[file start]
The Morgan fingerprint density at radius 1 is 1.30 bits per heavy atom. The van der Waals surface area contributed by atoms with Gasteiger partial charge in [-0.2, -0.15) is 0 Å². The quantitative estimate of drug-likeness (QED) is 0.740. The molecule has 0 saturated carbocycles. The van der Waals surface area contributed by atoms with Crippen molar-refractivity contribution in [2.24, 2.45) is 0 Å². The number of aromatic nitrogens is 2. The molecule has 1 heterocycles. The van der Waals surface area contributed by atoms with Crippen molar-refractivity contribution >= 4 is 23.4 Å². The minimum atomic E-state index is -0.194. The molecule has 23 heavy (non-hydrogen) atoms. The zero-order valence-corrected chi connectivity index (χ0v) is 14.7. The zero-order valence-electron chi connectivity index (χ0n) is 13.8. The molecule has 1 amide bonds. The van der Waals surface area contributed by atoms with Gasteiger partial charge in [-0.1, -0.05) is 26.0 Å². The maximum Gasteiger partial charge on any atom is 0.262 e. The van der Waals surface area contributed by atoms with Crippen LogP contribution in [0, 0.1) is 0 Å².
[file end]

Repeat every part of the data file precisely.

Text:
The Morgan fingerprint density at radius 1 is 1.30 bits per heavy atom. The van der Waals surface area contributed by atoms with Gasteiger partial charge in [-0.2, -0.15) is 0 Å². The quantitative estimate of drug-likeness (QED) is 0.740. The molecule has 0 saturated carbocycles. The van der Waals surface area contributed by atoms with Crippen molar-refractivity contribution in [2.24, 2.45) is 0 Å². The number of aromatic nitrogens is 2. The molecule has 1 heterocycles. The van der Waals surface area contributed by atoms with Crippen molar-refractivity contribution >= 4 is 23.4 Å². The minimum atomic E-state index is -0.194. The molecule has 23 heavy (non-hydrogen) atoms. The zero-order valence-corrected chi connectivity index (χ0v) is 14.7. The zero-order valence-electron chi connectivity index (χ0n) is 13.8. The molecule has 1 amide bonds. The van der Waals surface area contributed by atoms with Gasteiger partial charge in [-0.1, -0.05) is 26.0 Å². The maximum Gasteiger partial charge on any atom is 0.262 e. The van der Waals surface area contributed by atoms with Crippen LogP contribution in [0, 0.1) is 0 Å².